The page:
One of the most obvious outward signs of change during perimenopause has been the condition of my skin. Whereas once I had a youthful radiance I’m now beginning to resemble an advert for facial fillers – and I’m the “before” image.
I’ve always spent quite a lot of money on skin care; as a teenager I had problematic skin and was always hugely self conscious about how I looked. I remember buying an insanely expensive range of products with my very first pay cheque, in the desperate hope that they would do more for me than my Anne French cleansing milk and a few random blobs of Nivea. They didn’t, but they started me on a journey which led me to discover all sorts of glorious, gorgeous and gloopy lotions and potions, all of which I’ve thoroughly enjoyed slapping on my face for the past 35 years.
Imagine how upset I was then to discover that my (not insubstantial) investment in my face appears to have been completely obliterated by the onslaught of perimenopause. My skin is looking distinctly lacklustre with dry flaky patches and even spots – and there is simply no way that I’m going through the agonies and insecurities of spots all over again at this age! So there has been a lot of trial and error in my bathroom and kitchen over the past few weeks and whilst I don’t claim to have the definitive solution for everybody, I do now have 5 top tips to help combat dry skin.
Hydrate Hydrate Hydrate!
I’ve been surprised to find that there is no real evidence to confirm that drinking water is good for the appearance of the skin. What we do know for certain though is that keeping ourselves hydrated is good for us generally; amongst other things it aids digestion and helps flush out toxins. Conversely, dehydration can impair our moods and concentration, as well as being a contributing factor to headaches. Our skin is an organ, so it seems logical that just like our liver and kidneys it needs water to be at its best. Whilst there may not be any concrete evidence to prove it helps keep your skin clear I’m a firm believer that staying hydrated is good for us!
Owing to its anti inflammatory properties nettle tea is reputed to be really good for the skin. The antioxidants in the tea can speed up healing and reduce the appearance of scars and blemishes. It’s also said to boost immunity and alleviate symptoms of hay fever. The downside is that it tastes revolting! However I’ll overcome this if it keeps my skin looking good. Shallow? Me? Never…
*Don’t drink nettle tea if you’re pregnant. If you suffer with low blood pressure, heart disorder, kidney problems, diabetes or cancer consult with your doctor before taking.
It stands to reason that what we put into our bodies has a direct impact on our health, including that of our skin. We’ve all eaten rubbish occasionally and seen the direct effect on our faces the following day! Neal’s Yard Remedies produce an organic beauty oil to be taken as a nutritional supplement which contains flax seed oil, hemp seed oil, avocado oil, evening primrose oil and pumpkin seed oil. These combined oils are a source of omega 6 and omega 3 essential fatty acids, gamma linolenic acid, vitamins A and E, and zinc. I take 2 teaspoons a day but it tastes pretty horrible so I mix it with an equal amount of balsamic vinegar and use it as a salad dressing. Even my hairdresser has commented that my hair is in better condition since I started taking it.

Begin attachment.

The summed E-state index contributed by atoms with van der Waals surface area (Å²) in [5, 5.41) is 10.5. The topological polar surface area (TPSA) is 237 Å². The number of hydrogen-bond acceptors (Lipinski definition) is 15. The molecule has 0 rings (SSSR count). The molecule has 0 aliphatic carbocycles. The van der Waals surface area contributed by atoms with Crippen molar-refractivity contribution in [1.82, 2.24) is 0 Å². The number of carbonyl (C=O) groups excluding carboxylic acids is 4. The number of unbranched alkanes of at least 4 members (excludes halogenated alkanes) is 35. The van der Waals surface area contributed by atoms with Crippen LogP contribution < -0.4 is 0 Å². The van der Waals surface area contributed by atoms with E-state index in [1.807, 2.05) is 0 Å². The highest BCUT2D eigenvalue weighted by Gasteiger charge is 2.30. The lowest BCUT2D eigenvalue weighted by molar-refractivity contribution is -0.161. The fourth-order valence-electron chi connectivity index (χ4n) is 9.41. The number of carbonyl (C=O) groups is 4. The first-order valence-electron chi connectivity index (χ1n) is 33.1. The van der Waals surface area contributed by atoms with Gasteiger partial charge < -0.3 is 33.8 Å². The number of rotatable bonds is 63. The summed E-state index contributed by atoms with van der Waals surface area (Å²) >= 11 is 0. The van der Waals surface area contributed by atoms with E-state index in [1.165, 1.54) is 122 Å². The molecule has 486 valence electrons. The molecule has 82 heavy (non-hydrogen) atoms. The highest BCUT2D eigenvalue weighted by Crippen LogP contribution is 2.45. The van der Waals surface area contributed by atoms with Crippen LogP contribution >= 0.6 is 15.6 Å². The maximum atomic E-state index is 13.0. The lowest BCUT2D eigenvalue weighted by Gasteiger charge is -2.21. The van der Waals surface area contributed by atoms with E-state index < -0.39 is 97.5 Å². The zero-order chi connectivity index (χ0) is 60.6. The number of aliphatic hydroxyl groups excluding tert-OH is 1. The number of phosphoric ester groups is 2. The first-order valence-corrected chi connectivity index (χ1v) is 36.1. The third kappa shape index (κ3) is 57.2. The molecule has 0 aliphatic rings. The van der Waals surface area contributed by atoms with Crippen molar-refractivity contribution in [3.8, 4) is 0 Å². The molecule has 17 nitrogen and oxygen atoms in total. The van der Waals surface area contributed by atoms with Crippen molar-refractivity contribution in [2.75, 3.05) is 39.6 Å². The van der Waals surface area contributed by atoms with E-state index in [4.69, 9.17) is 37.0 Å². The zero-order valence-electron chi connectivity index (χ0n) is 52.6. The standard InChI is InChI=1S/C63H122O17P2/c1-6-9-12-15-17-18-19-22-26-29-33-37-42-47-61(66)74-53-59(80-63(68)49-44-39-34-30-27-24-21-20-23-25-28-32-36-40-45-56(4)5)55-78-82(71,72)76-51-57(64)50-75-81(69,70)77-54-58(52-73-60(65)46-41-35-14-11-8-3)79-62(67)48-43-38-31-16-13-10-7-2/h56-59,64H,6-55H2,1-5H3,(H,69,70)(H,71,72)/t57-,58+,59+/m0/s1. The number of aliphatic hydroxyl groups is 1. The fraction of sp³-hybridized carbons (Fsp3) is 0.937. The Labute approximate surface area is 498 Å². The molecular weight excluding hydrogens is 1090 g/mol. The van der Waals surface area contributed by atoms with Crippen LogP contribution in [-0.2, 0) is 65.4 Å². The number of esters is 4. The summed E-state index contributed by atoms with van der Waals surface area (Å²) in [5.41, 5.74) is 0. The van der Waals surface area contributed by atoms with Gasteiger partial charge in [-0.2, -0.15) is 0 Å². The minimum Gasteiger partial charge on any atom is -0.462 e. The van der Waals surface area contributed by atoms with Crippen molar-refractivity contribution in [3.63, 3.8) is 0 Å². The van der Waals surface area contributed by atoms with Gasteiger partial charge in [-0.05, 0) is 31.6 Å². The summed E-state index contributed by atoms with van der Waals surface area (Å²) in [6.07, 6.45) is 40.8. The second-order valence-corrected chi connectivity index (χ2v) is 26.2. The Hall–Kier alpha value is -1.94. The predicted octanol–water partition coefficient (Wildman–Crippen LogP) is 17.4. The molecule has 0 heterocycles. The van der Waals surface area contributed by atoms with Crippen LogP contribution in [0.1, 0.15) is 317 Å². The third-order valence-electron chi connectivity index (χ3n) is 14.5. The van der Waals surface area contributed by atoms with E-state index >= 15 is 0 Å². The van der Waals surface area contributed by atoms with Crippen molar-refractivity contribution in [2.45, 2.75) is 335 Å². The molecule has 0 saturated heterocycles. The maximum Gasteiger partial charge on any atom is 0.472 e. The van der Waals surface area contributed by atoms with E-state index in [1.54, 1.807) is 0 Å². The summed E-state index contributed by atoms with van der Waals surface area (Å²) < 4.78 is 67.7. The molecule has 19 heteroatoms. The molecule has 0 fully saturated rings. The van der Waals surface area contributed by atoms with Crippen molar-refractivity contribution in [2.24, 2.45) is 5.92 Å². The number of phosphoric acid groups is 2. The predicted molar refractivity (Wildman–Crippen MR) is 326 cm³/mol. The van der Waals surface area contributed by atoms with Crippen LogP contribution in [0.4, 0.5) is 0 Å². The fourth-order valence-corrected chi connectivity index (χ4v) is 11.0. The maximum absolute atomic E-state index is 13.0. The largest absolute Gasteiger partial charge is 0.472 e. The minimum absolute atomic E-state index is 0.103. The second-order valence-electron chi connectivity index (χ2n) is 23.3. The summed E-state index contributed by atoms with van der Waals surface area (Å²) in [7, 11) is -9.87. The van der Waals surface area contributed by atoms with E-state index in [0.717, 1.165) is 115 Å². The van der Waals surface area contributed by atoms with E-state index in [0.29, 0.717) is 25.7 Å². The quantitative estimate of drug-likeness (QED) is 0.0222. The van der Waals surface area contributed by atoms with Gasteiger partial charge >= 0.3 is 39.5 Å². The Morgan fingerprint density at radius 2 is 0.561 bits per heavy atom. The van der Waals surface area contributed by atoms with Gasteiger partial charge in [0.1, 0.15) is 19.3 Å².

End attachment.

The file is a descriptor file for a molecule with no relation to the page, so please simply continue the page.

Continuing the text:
Lotions and Potions
This is not the time to be shy at the beauty counters! Nor is it the time to seek the advice of young consultants with perfect dewy complexions – FIND THE MIDLIFER! Be bold and get samples, lots of samples, and don’t be afraid to ask outright. Don’t be coerced into making a purchase there and then, you need to try the products and see what works.
You don’t need to spend a fortune either, whilst I LOVE buying high end products I’m happy to slap a value brand on my face if it will make a difference. Creams containing vitamin C have an antioxidant effect on the skin (which means that it helps defend skin against environmental damage cause by free radicals)(free radicals are not some 90’s pop group but molecules all around us that seek to destroy!!!). Ascorbic acid is the ingredient to look for if it’s not blatantly obvious in the product name. Hyaluronic Acid is another buzz word (or two?) in beauty at the moment, this stuff has the capacity to attract and hold onto vast amounts of moisture with which it replenishes and revitalises skin as required.
As a rule I would suggest a gentle exfoliator a couple of times a week as well as a serum and a really good moisturiser. The trick is to find the product that works for you, and enjoy the process – some beauty counter staff will offer to apply their products. Say yes! Enjoy even just 5 minutes of pampering if it’s offered (particularly recommended at Decleor counters!).
The Professional Touch
Sometimes we need a helping hand to jump start our skin care and get back to looking our best. It’s not an indulgence to have a facial now and again; I consider it a clinical necessity! A qualified and experienced beauty therapist at a reputable salon will be able to prescribe the right facial for your needs. Go for recommendations and ask lots of questions before confirming an appointment. If you’re not satisfied with the answers then look somewhere else. Prices vary enormously between salons but this tends to be based on the products they use. Treat yourself – the boost you’ll get from just lying in a beautifully fragranced room for an hour is worth the money, the refreshed and rejuvenated face is the bonus!